served me well, And I still sleep in them from time to time.
Tents are particularly useful when backpacking. To truly get into the experience
of the wilderness, One cannot simply drive in with an SUV and set up camp,
It just doesn't work. To do so, one is shielded from the elements, The exhaustion,
and the danger of the wilderness.
It you truly want a wilderness experience, you have to hike in, and pitch a tent.
Miles are traversed in the wilderness. There are all sorts of harrowing obstacles
and dangers to be overcome. Rattlesnakes, boulders, bears, steep inclines, and of course
The infamous cans of exploding beanie-weanies left on the fire.
And all these dangers must be overcome so that one can have a true experience Of
being in the wilderness.
It is a chance to experience the natural world for what it is
but beautiful place.
And once the traveler has come to his destination, The traveler pitches a tent As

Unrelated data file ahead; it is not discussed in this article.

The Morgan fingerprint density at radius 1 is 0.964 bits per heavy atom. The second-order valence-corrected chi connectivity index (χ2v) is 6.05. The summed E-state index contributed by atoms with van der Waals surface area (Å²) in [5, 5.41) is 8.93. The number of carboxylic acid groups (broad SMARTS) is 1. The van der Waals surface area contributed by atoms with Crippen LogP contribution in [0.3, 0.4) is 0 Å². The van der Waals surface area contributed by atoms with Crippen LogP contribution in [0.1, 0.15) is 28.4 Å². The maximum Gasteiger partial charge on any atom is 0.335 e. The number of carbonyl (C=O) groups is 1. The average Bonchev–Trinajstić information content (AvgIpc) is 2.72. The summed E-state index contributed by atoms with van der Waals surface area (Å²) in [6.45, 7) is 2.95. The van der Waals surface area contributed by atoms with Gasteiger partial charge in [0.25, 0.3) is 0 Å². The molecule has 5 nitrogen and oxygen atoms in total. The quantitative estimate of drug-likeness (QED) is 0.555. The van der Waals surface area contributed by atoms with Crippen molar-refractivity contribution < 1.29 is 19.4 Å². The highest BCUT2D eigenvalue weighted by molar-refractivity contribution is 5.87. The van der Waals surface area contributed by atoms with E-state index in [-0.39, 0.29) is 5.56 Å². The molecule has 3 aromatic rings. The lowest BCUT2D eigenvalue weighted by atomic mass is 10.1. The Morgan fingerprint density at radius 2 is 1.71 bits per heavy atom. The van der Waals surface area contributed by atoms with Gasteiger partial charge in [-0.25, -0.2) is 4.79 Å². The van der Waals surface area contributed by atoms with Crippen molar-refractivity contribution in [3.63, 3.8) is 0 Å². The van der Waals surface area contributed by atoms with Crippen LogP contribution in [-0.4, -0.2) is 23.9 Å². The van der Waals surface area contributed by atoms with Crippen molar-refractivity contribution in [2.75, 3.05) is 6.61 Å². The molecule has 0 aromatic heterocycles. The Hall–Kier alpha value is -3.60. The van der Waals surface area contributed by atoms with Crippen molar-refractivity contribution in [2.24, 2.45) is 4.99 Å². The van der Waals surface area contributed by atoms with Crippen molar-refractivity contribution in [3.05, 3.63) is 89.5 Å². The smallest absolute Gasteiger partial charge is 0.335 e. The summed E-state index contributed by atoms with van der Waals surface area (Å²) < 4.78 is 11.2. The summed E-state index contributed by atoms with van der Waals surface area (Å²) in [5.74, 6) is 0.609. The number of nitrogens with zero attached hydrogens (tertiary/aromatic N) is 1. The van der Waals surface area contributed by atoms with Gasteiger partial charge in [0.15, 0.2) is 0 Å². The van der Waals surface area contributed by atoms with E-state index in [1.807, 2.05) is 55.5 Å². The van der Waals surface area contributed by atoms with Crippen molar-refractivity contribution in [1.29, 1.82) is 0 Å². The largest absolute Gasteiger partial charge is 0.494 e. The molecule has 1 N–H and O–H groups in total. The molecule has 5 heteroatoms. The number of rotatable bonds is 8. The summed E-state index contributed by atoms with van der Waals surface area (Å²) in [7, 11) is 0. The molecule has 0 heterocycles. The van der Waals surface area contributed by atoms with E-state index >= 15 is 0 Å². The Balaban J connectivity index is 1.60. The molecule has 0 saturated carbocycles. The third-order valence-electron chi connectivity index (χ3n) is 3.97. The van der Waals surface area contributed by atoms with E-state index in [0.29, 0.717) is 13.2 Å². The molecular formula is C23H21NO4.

if to say, I have arrived. I am here. I have overcome, and I am staying.
Folks, God pitched a tent.
Although God was not camping out in the literal sense of the word, God certainly
was a traveler in a dangerous but beautiful place.
What were the dangers?
The conflict in the church was even more volatile in Jesus' day than in our own.
Prophets were murdered by the government. God's church was in the hands of corrupt men.
And Palestine was under the occupation of the foreign government, Rome.
God pitched a tent in the wilderness.
The Word was embodied in the person of Jesus Christ. God was willing to walk in
the wilderness And pitch his tent among us.
Why has God pitched a tent?